private Predicate<char> isDelim;
    private CultureInfo cultureInfo;

    public TextTokenizer(TextReader reader, Predicate<char> isDelim, CultureInfo cultureInfo)
    {
        this.reader = reader;
        this.isDelim = isDelim;
        this.cultureInfo = cultureInfo;
    }

    public TextTokenizer(TextReader reader, char[] delims, CultureInfo cultureInfo)
    {
        this.reader = reader;
        this.isDelim = c => Array.IndexOf(delims, c) >= 0;
        this.cultureInfo = cultureInfo;
    }

    public TextReader BaseReader
    {
        get { return reader; }
    }

    public T ReadToken<T>()
    {
        StringBuilder sb = new StringBuilder();
        while (true)
        {
            int c = reader.Peek();
            if (c < 0 || isDelim((char)c))
            {
                break;
            }
            sb.Append((char)reader.Read());
        }
        return (T)Convert.ChangeType(sb.ToString(), typeof(T));
    }    
}

Sample usage:

TextReader reader = File.OpenText("foo.txt");
TextTokenizer tokenizer = new TextTokenizer(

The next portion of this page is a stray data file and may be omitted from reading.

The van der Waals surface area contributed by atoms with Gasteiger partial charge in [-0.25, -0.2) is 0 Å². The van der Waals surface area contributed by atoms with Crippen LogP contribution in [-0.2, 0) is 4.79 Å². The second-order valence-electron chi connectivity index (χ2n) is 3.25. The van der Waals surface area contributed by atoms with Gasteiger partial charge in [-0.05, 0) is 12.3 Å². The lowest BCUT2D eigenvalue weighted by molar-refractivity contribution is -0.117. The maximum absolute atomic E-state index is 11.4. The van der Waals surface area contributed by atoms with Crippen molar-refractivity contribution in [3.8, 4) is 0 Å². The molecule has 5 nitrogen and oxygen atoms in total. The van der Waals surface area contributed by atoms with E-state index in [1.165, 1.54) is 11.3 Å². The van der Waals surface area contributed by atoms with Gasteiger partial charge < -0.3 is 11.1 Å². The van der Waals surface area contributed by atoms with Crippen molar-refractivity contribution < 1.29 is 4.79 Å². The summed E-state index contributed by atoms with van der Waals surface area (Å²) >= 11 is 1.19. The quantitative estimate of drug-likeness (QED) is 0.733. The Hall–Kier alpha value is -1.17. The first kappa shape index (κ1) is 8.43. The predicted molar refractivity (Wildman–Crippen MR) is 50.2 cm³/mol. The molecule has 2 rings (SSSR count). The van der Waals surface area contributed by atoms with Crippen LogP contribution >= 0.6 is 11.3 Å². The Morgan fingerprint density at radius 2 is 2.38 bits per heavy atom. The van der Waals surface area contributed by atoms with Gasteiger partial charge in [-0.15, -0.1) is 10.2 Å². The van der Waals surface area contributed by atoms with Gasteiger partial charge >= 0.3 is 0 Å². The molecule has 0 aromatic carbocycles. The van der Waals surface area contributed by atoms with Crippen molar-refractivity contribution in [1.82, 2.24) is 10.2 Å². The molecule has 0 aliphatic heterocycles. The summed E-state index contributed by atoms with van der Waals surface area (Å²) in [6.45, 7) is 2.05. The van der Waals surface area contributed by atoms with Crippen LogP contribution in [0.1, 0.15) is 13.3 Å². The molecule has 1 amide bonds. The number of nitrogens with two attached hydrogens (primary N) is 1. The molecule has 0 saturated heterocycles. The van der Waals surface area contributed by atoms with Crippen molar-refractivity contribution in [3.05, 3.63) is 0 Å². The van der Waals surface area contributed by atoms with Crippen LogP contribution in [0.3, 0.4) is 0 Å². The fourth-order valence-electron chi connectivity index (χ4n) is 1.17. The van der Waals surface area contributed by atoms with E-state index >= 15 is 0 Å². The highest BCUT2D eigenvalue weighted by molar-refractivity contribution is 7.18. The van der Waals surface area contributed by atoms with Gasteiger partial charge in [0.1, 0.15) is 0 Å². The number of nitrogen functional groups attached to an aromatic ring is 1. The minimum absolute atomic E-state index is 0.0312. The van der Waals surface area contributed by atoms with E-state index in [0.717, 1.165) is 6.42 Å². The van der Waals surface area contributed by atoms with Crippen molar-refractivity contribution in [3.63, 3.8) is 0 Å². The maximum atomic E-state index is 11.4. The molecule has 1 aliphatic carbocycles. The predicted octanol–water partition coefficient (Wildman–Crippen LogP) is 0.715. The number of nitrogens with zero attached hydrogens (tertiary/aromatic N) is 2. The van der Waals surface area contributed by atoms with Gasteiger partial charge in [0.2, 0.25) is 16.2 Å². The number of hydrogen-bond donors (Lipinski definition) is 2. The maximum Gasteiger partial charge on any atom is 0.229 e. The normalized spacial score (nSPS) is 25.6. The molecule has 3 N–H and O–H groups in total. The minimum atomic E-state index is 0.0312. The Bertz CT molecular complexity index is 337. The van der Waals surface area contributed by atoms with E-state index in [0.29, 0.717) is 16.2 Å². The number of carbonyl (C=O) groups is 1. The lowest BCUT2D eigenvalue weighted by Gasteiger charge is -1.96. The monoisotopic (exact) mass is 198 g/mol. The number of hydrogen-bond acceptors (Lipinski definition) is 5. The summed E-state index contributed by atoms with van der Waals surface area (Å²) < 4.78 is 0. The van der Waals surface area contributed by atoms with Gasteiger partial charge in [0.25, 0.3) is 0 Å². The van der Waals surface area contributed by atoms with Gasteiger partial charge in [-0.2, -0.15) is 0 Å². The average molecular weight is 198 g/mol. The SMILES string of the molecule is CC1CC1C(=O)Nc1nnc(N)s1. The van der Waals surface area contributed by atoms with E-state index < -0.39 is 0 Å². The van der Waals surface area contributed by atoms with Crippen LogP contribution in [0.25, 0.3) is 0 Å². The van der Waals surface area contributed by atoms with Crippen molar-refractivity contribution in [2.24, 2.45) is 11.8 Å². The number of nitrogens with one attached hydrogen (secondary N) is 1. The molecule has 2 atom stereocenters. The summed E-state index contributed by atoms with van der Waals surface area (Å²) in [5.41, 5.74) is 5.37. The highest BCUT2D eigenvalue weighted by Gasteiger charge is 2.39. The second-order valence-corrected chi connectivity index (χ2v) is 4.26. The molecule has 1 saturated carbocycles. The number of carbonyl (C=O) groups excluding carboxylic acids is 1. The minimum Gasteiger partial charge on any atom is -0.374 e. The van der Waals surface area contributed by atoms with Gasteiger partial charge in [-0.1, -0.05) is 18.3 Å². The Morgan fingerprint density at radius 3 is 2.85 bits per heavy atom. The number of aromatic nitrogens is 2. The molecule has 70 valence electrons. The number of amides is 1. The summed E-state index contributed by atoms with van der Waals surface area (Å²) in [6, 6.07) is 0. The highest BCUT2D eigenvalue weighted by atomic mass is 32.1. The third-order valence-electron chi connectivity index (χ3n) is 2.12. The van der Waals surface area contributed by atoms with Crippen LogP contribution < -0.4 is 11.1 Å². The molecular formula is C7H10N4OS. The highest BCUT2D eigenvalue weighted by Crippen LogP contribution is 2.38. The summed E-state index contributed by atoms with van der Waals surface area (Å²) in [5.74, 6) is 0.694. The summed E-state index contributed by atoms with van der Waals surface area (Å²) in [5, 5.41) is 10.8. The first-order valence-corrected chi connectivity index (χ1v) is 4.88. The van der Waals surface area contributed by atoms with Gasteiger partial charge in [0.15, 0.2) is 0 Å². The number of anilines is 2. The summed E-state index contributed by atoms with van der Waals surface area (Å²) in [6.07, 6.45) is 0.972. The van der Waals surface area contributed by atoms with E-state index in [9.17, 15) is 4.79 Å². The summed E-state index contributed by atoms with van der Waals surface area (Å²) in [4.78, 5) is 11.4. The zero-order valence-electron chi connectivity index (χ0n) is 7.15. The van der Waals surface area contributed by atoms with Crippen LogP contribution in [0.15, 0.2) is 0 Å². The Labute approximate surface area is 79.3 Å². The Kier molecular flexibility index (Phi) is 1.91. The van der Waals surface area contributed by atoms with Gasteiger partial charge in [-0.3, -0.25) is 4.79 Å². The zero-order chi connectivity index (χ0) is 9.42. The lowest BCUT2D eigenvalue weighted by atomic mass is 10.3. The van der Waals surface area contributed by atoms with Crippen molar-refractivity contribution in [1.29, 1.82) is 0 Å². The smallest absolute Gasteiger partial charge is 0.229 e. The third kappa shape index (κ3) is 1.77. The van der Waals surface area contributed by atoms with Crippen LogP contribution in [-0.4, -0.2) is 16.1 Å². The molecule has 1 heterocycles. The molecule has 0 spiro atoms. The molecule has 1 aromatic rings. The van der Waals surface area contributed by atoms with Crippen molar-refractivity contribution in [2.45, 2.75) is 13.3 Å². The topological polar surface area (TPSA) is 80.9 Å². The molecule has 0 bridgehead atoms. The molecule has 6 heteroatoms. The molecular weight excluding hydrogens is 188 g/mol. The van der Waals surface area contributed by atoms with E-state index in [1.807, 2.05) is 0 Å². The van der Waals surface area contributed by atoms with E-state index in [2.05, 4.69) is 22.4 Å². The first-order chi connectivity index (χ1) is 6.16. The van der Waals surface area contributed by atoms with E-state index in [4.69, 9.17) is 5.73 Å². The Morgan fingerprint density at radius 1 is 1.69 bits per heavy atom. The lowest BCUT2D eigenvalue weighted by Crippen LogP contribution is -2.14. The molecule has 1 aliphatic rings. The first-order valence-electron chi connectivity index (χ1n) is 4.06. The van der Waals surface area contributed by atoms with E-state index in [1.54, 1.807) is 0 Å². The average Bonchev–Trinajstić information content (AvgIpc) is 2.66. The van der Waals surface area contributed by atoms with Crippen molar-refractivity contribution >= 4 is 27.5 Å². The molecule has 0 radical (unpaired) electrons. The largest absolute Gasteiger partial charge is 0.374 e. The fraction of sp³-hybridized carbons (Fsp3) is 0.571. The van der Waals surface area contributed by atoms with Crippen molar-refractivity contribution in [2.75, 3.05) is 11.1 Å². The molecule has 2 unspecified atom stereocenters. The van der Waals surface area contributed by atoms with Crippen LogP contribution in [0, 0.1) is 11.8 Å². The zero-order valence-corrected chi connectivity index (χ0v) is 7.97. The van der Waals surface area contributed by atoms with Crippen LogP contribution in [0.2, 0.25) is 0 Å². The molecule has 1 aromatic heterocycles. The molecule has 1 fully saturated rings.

reader,
    new[] { ' ', '\r', '\n', '\t' },
    CultureInfo.InvariantCulture);
int n = tokenizer.ReadToken<int>();
string s = tokenizer.ReadToken<string>();
share|improve this answer

Have you checked out the BinaryReader class? Yes it's a text file but there is nothing stopping you from treating it as binary data and hence using BinaryReader. It has all of the methods that you are looking for with the exception of ReadLine. However it wouldn't be too difficult to implement that method on top of BinaryReader.

share|improve this answer
    
Agreed, except that implementing ReadLine on top of BinaryReader would be some task, if you design it to handle arbitrary encodings and not interrupt the reading of binary data. –  Noldorin Oct 13 '09 at 18:20
    
BinaryReader will read doubles from Text? –  Henk Holterman Oct 13 '09 at 18:20
    
@Henk, yes. It just sees a stream of bytes. As long as the encoding is correct it will read them. –  JaredPar Oct 13 '09 at 18:21
    
@Noldorin, yeah making it Encoding agnostic would be a bit tricky. –  JaredPar Oct 13 '09 at 18:22
1  
@JaredPar: Using BinaryReader.ReadDouble won't read text and parse it though. It will treat that text as bytes, which isn't the idea. –  Jon Skeet Oct 13 '09 at 18:38

If you do need text files (ie UTF-8 or ASCII encoding) then the binary writer will not work.

You can use the TextReader, but unlike the BinaryReader and the TextWriter it does not support any types other than Line and char. You will have to define what separators are allowed and parse the Line base data yourself.

share|improve this answer
    
I think, than string.Split() is very slow method. I need speed –  AndreyAkinshin Oct 13 '09 at 19:25

The System.IO.BinaryReader class is what you need.

Example of implementation of a ReadLine method:

public static class Extensions